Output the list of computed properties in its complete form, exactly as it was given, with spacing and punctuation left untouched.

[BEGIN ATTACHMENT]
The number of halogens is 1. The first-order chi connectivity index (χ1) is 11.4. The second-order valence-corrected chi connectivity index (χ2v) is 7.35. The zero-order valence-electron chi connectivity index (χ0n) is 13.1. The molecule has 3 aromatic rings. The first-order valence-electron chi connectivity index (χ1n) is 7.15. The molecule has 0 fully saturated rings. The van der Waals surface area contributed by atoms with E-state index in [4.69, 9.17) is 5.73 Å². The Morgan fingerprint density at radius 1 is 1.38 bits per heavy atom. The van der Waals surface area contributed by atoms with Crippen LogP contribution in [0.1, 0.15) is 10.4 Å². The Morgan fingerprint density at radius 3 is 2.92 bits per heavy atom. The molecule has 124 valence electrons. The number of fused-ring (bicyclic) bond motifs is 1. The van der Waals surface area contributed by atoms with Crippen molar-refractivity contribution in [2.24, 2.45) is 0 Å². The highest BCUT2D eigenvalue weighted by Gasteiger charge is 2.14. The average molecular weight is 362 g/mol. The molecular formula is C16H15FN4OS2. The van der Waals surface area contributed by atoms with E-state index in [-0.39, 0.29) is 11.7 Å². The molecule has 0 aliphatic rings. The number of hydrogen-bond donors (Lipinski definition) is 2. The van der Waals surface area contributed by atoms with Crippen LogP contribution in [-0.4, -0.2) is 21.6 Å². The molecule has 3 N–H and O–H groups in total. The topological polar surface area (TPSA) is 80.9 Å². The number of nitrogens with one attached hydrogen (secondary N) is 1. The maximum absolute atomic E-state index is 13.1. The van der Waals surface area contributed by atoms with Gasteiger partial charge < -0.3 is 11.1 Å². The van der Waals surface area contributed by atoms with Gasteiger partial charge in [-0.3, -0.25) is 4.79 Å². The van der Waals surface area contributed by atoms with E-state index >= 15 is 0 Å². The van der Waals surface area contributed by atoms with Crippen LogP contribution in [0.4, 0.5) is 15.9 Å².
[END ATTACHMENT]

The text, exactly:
The number of halogens is 1. The first-order chi connectivity index (χ1) is 11.4. The second-order valence-corrected chi connectivity index (χ2v) is 7.35. The zero-order valence-electron chi connectivity index (χ0n) is 13.1. The molecule has 3 aromatic rings. The first-order valence-electron chi connectivity index (χ1n) is 7.15. The molecule has 0 fully saturated rings. The van der Waals surface area contributed by atoms with E-state index in [4.69, 9.17) is 5.73 Å². The Morgan fingerprint density at radius 1 is 1.38 bits per heavy atom. The van der Waals surface area contributed by atoms with Crippen LogP contribution in [0.1, 0.15) is 10.4 Å². The Morgan fingerprint density at radius 3 is 2.92 bits per heavy atom. The molecule has 124 valence electrons. The number of fused-ring (bicyclic) bond motifs is 1. The van der Waals surface area contributed by atoms with Crippen molar-refractivity contribution in [2.24, 2.45) is 0 Å². The highest BCUT2D eigenvalue weighted by Gasteiger charge is 2.14. The average molecular weight is 362 g/mol. The molecular formula is C16H15FN4OS2. The van der Waals surface area contributed by atoms with E-state index in [-0.39, 0.29) is 11.7 Å². The molecule has 0 aliphatic rings. The number of hydrogen-bond donors (Lipinski definition) is 2. The van der Waals surface area contributed by atoms with Crippen LogP contribution in [-0.4, -0.2) is 21.6 Å². The molecule has 3 N–H and O–H groups in total. The topological polar surface area (TPSA) is 80.9 Å². The number of nitrogens with one attached hydrogen (secondary N) is 1. The maximum absolute atomic E-state index is 13.1. The van der Waals surface area contributed by atoms with Gasteiger partial charge < -0.3 is 11.1 Å². The van der Waals surface area contributed by atoms with Gasteiger partial charge in [-0.3, -0.25) is 4.79 Å². The van der Waals surface area contributed by atoms with E-state index >= 15 is 0 Å². The van der Waals surface area contributed by atoms with Crippen LogP contribution in [0.4, 0.5) is 15.9 Å².